Project creep, slipping deadlines, and a to-do list that seems to get longer each day — these experiences are all too common in both life and work. With the new year resolution season upon us, many people are boldly trying to fulfill goals to “manage time better,” “be more productive,” and “focus on what matters.” Development goals like these are indeed important to career success.
There is certainly no shortage of advice — books and blogs, hacks and apps — all created to boost time management with a bevy of ready-to-apply tools. Yet, the frustrating reality for individuals trying to improve their time management is that tools alone won’t work.
Simply put, these tools presume a person’s underlying skill set, but the skills comprising time management precede the effectiveness of any tool or app. For example, would anyone seriously expect that purchasing a good set of knives, high-end kitchen equipment, and fresh ingredients would instantly make someone a five-star chef? Certainly not. Similarly, using a scheduling app without the prerequisite time management skills is unlikely to produce positive time management outcomes.
You have to develop your time management skills in three key areas: awareness, arrangement, and adaptation.
Awareness: thinking realistically about your time by understanding it is a limited resource.
Arrangement: designing and organizing your goals, plans, schedules, and tasks to effectively use time.
Adaptation: monitoring your use of time while performing activities, including adjusting to interruptions or changing priorities.
Developing awareness skills. Effectiveness is different than efficiency, with effectiveness being about doing things well and efficiency being about doing things fast. Both are critical. Pursuing efficiency for its own sake is counter-productive.
Find your peak performance time. Break your typical day into three to four time slots and, over the course of a week, rank-order these slots from your most to least productive (most productive is peak performance). My peak performance is in the morning and therefore I won't spend time on social network upon awake. Instead, I used those time to conduct planning.
Treat your time like it’s money. Create a time budget that details how you spend your hours during a typical week. Categorize time into fixed time (“must do’s”) and discretionary time (“want to do’s”).
Try timing-up/ timebox. Record how long you’ve spent on tasks with very clear deadlines, rather than how much time you have left.
Evaluate how realistically you assess time. After finishing a project, evaluate how long you thought it would take and how long it actually took.
Take a “future time perspective.” Think about how the tasks you are doing right now will help or hurt you in the future (e.g., how do today’s project tasks impact next week’s tasks?).
Avoid “sunk cost fallacy.” When you think you might be spending too much time on an activity, step back and evaluate its importance (e.g., how valuable is the outcome, who will be affected if it’s finished or not finished, etc.)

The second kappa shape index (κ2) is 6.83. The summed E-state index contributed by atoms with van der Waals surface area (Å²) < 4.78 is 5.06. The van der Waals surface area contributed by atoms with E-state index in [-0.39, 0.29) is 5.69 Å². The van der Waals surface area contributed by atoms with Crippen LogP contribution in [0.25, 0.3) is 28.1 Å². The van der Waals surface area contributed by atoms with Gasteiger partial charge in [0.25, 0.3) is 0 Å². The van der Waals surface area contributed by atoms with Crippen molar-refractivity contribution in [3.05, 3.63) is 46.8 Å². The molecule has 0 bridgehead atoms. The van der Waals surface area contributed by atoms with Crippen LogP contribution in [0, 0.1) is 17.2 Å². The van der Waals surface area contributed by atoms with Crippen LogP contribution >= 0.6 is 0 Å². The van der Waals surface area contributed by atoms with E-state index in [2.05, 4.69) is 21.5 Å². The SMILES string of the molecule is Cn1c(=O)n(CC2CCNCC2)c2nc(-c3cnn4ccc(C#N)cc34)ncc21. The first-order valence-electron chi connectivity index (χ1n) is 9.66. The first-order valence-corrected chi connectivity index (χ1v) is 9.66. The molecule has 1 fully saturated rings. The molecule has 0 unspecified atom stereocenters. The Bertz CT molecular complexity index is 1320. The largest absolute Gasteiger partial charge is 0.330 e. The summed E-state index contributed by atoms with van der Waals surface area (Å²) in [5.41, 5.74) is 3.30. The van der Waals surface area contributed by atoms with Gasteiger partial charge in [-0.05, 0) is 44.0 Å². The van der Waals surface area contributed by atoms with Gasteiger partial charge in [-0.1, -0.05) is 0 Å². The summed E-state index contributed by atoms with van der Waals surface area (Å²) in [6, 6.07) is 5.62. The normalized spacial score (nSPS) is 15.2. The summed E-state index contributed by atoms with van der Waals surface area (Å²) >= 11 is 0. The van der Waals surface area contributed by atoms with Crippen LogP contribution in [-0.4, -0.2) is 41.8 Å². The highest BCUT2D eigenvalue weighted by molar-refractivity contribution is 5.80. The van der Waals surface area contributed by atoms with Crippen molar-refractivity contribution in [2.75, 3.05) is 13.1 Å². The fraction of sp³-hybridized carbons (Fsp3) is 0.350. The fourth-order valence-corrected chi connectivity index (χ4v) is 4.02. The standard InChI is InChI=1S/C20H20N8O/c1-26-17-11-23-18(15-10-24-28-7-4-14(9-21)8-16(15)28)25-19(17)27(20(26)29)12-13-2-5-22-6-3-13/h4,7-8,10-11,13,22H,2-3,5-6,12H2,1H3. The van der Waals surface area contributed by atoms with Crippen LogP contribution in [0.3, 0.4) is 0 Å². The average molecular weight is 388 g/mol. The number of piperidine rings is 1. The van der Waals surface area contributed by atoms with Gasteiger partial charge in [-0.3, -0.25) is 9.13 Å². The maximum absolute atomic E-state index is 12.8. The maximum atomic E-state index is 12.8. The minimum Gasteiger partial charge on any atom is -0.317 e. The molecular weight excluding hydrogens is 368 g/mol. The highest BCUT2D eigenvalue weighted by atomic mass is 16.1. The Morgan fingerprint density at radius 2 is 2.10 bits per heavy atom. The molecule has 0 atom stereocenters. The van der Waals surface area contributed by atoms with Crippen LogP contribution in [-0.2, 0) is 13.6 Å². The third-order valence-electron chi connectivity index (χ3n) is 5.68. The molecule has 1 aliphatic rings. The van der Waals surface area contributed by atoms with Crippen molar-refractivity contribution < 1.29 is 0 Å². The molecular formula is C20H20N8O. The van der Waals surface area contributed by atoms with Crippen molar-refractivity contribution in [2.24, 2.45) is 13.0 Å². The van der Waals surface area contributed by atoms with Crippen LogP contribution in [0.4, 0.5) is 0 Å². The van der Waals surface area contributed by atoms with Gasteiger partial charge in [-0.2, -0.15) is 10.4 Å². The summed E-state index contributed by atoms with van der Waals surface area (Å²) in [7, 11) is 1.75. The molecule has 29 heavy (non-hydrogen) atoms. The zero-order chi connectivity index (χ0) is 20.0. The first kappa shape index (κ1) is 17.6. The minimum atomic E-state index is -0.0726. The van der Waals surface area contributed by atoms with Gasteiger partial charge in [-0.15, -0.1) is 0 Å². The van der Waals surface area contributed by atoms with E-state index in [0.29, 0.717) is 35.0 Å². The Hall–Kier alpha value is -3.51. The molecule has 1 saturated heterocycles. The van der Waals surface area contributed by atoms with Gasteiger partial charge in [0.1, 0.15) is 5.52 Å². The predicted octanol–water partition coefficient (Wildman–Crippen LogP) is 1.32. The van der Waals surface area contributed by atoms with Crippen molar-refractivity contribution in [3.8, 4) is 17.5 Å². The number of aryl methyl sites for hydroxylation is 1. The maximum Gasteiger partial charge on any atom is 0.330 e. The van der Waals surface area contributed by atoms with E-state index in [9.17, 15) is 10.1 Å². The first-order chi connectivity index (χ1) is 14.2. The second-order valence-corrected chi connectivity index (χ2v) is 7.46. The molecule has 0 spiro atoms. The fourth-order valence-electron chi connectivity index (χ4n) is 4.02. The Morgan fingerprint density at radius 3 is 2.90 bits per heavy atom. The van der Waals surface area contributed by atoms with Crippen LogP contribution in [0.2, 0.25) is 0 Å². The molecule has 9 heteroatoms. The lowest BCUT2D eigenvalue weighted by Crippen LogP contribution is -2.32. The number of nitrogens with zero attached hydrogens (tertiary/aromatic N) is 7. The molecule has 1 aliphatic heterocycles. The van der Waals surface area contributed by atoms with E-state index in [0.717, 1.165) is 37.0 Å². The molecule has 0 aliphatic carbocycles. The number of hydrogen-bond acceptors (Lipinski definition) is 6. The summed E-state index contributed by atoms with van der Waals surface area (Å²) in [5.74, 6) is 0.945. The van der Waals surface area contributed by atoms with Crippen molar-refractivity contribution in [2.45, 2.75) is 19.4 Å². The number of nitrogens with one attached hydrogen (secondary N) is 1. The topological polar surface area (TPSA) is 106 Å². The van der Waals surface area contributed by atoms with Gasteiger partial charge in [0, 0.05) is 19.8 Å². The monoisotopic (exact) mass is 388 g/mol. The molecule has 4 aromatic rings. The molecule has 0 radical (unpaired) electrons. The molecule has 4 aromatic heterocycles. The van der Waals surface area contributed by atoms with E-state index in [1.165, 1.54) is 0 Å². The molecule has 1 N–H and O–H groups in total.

Developing arrangement skills. Unfamiliar but important tasks often have steeper learning curves and more unpredictable time requirements. Developing arrangement skills is not about organizing your work to better control your life – it’s about taking control of your life, then structuring your work around it.
Prioritize activities and obligations. It’s not enough to simply list out your tasks, to-do lists, and meetings. This is always my personal #1 task daily.
Avoid the “mere urgency effect.” Urgency and importance are related but distinct concepts; urgent tasks require immediate action, whereas as important tasks have more significant and long-term consequences. Tasks that are both urgent and important should be done first.
Use a calendar app. Record due dates for tasks and appointments — and do this immediately when they are planned or requested. Label or color-code entries (e.g., work, school, life, etc.).
Schedule protected time. Make calendar appointments with yourself to ensure uninterrupted time to dedicate to your most important projects.
Reduce underestimation errors. When forming plans, ask a neutral party for feedback about your forecasted time requirements.
Try half-sized goals. When struggling to attain a goal that seems to be too challenging, set a less difficult version of the goal.
Developing adaptation skills. These skills are tested and developed in situations that naturally involve high pressure and sometimes even crisis – the challenge is to handle such situations without getting upset, anxious, or distracted.
Try “habit stacking.” Tie your time management behaviors to habits you already exhibit (e.g., track daily progress every evening when you sit down for dinner).
Use short bursts of effort. When tasks seem overwhelming, put forth maximum effort for 15- to 30-minute intervals to help avoid procrastination.
Create contingency plans. Think about best case/worst case scenarios when you outline possible outcomes of your plans.
Seek to reduce time wasters. Create do-not-disturb time slots and block social media sites during critical work time.
The irony is that we need to become better time managers of our own efforts to improve time management